As Leos Carax, a French film director once said, “Cinema is a foreign language, a language created for those who need to travel to the other side of life.” Mehta uses this language in the film. Throughout the film, you’ll be intrigued to know what will be the end of the story. There are some drags in the film resulting few dead scenes here and there. It also sometimes questions your thinking ability but ignore it and enjoy what the film has to offer. Each character is written so well that even role of a bartender in the film will stay with you after all is over.
Simran Review: Star Performance
Simran is all about Kangana Ranaut, 5 minutes into the film and you know this is going to be special. We all know she can act well, but she achieves something bigger with this film – she speaks with her silence. Everyone thought what can come close to her brilliant performance in Queen, well Simran it is. From crying her heart out in one scene to making everyone laugh in other – Kangana does it all. Her magnetic smile, shouting eyes and priceless expressions makes this one of her best performances.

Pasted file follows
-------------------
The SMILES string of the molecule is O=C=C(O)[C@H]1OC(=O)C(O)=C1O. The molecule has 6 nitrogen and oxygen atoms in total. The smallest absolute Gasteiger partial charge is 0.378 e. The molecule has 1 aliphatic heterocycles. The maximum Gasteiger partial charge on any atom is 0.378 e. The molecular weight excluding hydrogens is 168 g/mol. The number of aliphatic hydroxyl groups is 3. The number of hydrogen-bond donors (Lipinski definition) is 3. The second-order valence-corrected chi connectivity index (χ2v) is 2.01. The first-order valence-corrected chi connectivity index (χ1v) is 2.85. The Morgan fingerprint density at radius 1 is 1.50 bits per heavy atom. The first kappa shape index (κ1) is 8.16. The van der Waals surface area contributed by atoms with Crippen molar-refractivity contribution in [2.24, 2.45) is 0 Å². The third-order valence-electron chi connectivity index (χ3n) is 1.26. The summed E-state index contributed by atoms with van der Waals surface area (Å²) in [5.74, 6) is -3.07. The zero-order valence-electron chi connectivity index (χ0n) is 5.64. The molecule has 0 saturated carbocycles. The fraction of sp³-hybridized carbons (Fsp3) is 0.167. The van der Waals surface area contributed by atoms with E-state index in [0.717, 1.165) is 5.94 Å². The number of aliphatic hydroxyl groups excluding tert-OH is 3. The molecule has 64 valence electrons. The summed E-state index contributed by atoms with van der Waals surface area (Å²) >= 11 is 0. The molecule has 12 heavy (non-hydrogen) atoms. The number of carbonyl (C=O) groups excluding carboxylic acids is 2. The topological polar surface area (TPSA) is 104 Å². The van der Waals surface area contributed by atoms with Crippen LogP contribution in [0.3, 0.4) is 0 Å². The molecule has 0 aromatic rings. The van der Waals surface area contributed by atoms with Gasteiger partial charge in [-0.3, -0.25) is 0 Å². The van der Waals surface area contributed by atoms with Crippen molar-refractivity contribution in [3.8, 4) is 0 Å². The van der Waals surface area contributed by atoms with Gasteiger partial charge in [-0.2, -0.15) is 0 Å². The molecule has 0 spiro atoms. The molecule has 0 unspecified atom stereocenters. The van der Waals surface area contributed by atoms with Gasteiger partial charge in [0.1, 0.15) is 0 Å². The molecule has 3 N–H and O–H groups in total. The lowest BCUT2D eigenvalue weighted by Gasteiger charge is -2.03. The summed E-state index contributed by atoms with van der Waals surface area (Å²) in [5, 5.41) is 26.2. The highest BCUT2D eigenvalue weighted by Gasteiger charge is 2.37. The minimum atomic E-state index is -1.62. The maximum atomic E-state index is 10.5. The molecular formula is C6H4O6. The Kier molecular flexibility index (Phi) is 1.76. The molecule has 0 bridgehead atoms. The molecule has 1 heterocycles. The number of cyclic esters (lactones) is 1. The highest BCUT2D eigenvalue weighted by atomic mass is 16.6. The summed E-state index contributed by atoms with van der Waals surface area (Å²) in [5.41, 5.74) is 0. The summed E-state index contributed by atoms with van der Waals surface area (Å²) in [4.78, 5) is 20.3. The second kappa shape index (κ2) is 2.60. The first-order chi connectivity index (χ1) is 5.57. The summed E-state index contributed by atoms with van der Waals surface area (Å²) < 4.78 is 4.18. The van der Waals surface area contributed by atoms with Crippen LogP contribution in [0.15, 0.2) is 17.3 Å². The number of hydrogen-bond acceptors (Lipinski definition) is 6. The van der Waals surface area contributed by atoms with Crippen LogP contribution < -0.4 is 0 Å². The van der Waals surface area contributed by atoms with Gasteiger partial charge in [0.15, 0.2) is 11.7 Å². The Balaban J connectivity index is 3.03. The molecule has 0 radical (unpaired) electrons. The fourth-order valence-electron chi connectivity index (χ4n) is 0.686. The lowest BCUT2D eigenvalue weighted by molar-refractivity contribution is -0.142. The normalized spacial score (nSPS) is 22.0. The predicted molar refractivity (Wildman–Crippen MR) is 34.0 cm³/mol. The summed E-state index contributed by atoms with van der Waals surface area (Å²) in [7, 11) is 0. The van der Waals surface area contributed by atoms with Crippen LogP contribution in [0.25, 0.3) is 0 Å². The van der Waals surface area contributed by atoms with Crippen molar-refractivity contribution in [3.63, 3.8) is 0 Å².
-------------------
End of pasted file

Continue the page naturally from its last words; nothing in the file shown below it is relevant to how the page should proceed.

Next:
Each character plays the role very well. Though, I feel, Sohum Shah’s character should have been developed properly. He has his different characteristics but belittles himself in the shadow cast by the talent mounted by Kangana. The subplot between Kangana and her father is very well written and performed.
Business rating: 0.5 stars
Star cast: Kirron Kher, Kanwaljeet, Jackie Shroff, Divya Dutta, Viraf Patel, Sachin Sharma, Simran.
Plot: Mummy Punjabi is the story of a modern Punjabi mother (Kirron Kher) who has to deal with separation from her kids.
Language: English and Hindi dubbed
What’s Good: Kirron Kher’s performance; a few comedy scenes.
What’s Bad: The scattered screenplay; the average music; the absence of face value.
Verdict: Although it is an honest attempt, Mummy Punjabi has bleak prospects at the box-office.
Loo break: Several in the first half.
Watch it or not?: Watch it for Kirron Kher’s performance and the emotion-filled climax.